Building a PC That Actually Runs Ark: Survival Ascended

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Ark Survival Ascended

It’s like Crysis all over again! …Kind of.
 

What is Ark: Survival Ascended?

 

To understand what Ark: Survival Ascended is, we first must look at it’s predecessor:

Ark: Survival Evolved is a game from Studio Wildcard that entered early access on Steam in 2015, which means by law it had to be an open-world multiplayer survival game with lots of crafting elements. It was similar to Rust or DayZ but with considerably more dinosaurs. It spent two years in early access before seeing an official release in 2017, with regular updates and paid expansions adding new areas to explore and items to duplicate. In October of 2023, exactly seven years after beginning development on Ark: Survival Evolved, Studio Wildcard released a remastered remake of the game titled Ark: Survival Ascended, which aimed to enhance many of the visuals and mechanics of Ark: Survival Evolved through its use of Unreal Engine 5 over Unreal Engine 4. At the time of publishing, only the base game and the first of five paid expansions are present in Ark: Survival Ascended, with the rest planned to be released through 2024.

Breathing life into an older game by remastering all of it’s content in a more modern engine sounds like a fantastic idea on paper, but the execution has been rough so far, to say the least. Among a plague of glitches and frequent server outages, Ark: Survival Ascended additionally features legendarily high system requirements, particularly regarding graphics cards. With a minimum GPU requirement of an NVIDIA GTX 1080, one can only surmise that a PC capable of truly running this game well on maximum settings would require a GPU that draws infinite power from a fully sealed microscopic black hole, a CPU containing the soul of Johnny Silverhand, and a power supply repurposed from a decommissioned nuclear submarine.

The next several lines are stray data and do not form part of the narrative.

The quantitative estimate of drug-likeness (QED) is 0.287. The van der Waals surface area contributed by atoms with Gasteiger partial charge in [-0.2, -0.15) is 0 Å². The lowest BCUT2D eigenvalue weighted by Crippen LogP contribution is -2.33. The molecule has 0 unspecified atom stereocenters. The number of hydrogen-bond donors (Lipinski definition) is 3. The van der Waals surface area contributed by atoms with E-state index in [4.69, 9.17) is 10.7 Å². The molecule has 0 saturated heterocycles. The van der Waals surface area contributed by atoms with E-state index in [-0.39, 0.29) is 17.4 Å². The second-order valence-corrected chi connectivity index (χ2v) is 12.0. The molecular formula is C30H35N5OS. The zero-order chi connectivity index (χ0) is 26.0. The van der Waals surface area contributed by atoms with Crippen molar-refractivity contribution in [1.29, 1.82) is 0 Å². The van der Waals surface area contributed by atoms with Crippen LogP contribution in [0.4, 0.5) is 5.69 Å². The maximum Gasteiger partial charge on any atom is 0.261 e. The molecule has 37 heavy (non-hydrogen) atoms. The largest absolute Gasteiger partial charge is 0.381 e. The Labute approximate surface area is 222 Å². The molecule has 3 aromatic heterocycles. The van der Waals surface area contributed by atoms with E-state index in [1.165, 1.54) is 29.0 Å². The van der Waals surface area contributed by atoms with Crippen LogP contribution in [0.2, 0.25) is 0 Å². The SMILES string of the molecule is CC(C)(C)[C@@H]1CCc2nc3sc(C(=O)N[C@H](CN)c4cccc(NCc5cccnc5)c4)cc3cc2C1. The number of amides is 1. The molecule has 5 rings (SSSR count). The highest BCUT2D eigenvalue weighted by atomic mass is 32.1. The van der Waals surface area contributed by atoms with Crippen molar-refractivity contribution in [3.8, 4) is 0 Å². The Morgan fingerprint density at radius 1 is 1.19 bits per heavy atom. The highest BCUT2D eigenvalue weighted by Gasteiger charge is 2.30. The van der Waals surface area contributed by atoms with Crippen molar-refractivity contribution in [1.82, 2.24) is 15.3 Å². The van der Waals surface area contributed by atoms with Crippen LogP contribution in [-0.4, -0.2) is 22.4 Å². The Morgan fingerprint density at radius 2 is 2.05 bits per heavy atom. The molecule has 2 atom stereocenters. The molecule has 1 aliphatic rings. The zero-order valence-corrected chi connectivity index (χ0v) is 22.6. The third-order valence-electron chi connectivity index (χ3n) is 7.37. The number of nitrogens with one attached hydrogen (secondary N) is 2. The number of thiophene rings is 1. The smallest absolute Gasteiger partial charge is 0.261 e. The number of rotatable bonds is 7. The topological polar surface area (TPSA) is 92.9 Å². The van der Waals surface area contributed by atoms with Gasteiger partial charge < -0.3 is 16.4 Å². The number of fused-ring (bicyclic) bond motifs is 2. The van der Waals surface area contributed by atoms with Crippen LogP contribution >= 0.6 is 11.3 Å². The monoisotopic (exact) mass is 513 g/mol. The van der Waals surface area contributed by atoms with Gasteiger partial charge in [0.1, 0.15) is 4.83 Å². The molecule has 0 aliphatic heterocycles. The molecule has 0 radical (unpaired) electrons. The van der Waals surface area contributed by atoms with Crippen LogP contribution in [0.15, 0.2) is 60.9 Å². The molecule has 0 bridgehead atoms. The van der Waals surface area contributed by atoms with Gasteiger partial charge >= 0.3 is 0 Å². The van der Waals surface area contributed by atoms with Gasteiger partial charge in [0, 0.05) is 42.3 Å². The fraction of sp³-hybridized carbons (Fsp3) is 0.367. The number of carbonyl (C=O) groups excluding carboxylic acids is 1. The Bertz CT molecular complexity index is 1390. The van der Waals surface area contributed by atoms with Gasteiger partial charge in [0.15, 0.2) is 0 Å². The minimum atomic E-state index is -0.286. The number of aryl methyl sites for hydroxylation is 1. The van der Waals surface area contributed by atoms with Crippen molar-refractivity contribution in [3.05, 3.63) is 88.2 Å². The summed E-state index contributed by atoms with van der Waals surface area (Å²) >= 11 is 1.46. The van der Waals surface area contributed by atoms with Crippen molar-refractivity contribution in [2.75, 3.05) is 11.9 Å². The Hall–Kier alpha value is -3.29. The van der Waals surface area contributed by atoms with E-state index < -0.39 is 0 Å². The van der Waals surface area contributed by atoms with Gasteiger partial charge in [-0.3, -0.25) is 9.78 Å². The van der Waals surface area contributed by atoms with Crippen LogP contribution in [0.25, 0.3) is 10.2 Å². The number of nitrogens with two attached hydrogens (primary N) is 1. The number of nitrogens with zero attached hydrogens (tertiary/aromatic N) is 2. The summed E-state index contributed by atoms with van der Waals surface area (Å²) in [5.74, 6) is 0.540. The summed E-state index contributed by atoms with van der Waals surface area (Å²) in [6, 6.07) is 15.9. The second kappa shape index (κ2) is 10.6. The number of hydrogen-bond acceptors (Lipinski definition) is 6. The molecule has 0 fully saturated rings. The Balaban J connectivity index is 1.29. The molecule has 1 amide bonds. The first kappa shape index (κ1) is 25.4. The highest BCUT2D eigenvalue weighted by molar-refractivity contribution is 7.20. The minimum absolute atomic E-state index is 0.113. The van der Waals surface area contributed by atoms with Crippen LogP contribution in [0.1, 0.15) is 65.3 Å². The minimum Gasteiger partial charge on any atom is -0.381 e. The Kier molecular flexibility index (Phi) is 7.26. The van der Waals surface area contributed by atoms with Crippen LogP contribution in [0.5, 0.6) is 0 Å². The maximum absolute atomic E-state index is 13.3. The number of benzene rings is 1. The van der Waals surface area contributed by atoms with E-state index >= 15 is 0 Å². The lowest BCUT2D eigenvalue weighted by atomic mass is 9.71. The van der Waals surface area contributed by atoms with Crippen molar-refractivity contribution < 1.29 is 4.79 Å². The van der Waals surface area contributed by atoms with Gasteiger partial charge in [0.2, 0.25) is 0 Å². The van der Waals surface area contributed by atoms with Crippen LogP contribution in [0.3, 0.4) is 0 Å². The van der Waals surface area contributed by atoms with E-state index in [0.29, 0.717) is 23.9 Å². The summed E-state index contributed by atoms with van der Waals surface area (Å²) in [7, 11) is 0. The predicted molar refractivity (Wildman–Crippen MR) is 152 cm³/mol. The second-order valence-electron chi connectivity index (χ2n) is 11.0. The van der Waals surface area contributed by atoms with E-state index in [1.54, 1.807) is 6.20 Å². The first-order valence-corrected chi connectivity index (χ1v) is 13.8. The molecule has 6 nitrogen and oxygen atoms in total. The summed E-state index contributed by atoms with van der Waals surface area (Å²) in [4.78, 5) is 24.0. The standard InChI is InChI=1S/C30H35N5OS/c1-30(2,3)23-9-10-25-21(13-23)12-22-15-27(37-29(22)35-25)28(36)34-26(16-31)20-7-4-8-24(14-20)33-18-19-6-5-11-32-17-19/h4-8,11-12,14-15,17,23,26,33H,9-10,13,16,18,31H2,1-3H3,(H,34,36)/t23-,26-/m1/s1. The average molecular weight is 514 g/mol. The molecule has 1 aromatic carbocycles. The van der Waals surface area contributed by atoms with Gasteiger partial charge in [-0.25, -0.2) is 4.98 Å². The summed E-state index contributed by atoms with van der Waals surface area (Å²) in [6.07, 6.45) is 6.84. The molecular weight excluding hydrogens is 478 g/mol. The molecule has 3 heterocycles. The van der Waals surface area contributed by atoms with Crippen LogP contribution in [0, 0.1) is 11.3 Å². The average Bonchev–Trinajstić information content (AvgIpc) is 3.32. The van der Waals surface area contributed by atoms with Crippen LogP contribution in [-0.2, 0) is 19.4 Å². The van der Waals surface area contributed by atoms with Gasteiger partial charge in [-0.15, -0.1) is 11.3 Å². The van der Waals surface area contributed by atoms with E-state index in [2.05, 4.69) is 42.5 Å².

While it’s amusing to balk at the otherworldly requirements of this game and move on with our lives, it begs quite an interesting question: Just what kind of binary beefcake would have to be built to run Ark: Survival Ascended at a stable 60 FPS in 1080p? Well, let’s take a look!


What Do We Need?

 

Much of this game’s insane requirements come from the graphics, requiring power that puts crypto-mining rigs to shame. As such, our focus will be on keeping costs down elsewhere when possible while we max out our GPU for stable visual performance. For our purposes, we will mainly be concerned with the minimum and maximum graphics settings at 1080p, but just for fun we will also look at performance in 4K as well. We’ll be looking at GPUs first (and in the most depth) before moving on to the rest of the build.


Picking a GPU

 

Our choices are slim, because in order to even play Ark: Survival AscendedRX at maximum graphics settings even at 1080p, we need one of the 5 most powerful graphics cards currently available on the market (excluding the 3090 Ti since it sells for much more than the 4090 while also performing worse). Just below are the 5 cards capable of running this game “well enough” to meet our needs, broken down below by their average FPS in-game based on 4 common graphics settings. All the following data was obtained from the Jansn Benchmarks YouTube Channel, with all but the 4090 paired to the same AMD Ryzen 7 5800X3D CPU, while the 4090 was paired with a Ryzen 9 7950X3D.

 

  • RTX 4090 (24 GB – $2200)
    • low settings at 1080p:      160-190 FPS
    • low settings at 4K:              70-90 FPS
    • epic settings at 1080p:      40-60 FPS
    • epic settings at 4K:             20-25 FPS
  • RX 7900 XTX (24 GB – $1000)
    • low settings at 1080p:       150-180 FPS
    • low settings at 4K:               55-65 FPS
    • epic settings at 1080p:       35-45 FPS
    • epic settings at 4K:              15-22 FPS
  • RTX 4080 (16 GB – $1250)
    • low settings at 1080p:        90-120 FPS
    • low settings at 4K:               50-60 FPS